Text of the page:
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I'm a software engineer responsible for the development of UI software for an embedded device that will be used in laboratories and hospitals. I have the rare opportunity to visit one of our customer's labs for a day, and I'm aiming to gain as much insight as possible into the use environment and workflow. This information will feed into the UX design (aided by UX designers, who unfortunately can't also do the site visit due to geographical reasons).

So, what are the things I should look for, questions I should ask, and information I should gather while I'm there?

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Just some thoughts: Tell the customer that you're not visiting to see them make mistakes but to improve the software. Know your main use cases (or your assumptions) and validate. See what they use most and if it could be more efficient. Ask for the top 3 changes they would want change in the UI. Don't explain, watch them, listen and take notes as much as you can. –  greenforest Oct 2 '13 at 23:49
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3 Answers

You could carry out a mini ethnographic study, it is great that you have the opportunity to observe the users in their real-world environment.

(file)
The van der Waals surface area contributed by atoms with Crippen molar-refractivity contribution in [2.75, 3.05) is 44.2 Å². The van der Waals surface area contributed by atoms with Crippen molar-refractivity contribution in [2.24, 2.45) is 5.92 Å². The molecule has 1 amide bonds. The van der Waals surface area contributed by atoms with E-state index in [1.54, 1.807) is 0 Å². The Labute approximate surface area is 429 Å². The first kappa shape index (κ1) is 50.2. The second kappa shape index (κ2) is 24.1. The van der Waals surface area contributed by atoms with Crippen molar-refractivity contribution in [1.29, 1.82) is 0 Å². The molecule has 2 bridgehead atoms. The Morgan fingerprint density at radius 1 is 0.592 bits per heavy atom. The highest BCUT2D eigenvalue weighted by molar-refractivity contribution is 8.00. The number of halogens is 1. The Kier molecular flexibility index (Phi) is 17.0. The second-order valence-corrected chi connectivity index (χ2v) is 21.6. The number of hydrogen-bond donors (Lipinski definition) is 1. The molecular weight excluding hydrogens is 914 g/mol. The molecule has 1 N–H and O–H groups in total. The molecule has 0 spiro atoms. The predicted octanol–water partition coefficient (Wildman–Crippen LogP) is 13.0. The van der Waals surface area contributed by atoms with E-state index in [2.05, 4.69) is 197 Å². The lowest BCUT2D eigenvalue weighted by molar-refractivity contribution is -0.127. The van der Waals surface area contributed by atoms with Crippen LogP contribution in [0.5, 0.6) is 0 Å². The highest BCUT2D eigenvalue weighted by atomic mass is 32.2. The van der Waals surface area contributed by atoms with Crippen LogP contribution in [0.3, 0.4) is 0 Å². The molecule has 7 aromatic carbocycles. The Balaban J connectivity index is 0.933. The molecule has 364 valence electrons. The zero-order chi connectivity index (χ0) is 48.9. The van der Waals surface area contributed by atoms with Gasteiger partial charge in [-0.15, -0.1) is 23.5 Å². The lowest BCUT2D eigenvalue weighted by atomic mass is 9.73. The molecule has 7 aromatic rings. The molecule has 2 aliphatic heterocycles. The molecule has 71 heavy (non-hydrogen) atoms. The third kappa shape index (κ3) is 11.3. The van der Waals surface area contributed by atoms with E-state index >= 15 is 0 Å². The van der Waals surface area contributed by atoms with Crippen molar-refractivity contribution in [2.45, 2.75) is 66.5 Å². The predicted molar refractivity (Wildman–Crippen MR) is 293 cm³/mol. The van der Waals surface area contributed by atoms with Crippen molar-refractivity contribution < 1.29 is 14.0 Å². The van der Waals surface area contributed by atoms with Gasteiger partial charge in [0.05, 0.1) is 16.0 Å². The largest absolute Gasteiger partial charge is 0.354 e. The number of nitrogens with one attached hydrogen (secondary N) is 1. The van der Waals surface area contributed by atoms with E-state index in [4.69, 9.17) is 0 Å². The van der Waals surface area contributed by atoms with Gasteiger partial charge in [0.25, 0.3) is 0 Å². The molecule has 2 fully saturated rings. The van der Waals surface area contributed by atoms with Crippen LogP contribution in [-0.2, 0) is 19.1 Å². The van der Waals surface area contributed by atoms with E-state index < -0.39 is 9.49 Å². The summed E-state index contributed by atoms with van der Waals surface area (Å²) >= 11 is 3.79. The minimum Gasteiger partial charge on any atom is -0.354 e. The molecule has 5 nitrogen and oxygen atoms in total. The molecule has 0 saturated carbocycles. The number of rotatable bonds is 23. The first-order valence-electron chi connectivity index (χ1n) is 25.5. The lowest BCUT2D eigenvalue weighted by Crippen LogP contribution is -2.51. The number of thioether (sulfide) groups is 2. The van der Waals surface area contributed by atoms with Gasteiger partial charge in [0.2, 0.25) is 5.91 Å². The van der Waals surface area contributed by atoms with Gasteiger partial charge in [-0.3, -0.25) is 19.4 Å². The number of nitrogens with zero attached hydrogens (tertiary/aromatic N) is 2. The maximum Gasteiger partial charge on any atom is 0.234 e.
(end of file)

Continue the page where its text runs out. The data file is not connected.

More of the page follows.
It is worth looking at:

  1. What they do
  2. How they use things
  3. What they need

Information that would be great to gather include things like, contextual interviews, examples of other devices that they use and maybe some video/photographs (if possible).

I agree with what greenforest has said, you are not there to undermine them merely to see how the embedded device can be improved and actually help them more to do their jobs.

Maybe see if you can get a small focus group together with a white boarding session, simple questions like "Best things about the device", "Worst things", "Features you wish it could have".

Be careful to speak to the actual users and not the 'managers' you want to know real users thoughts.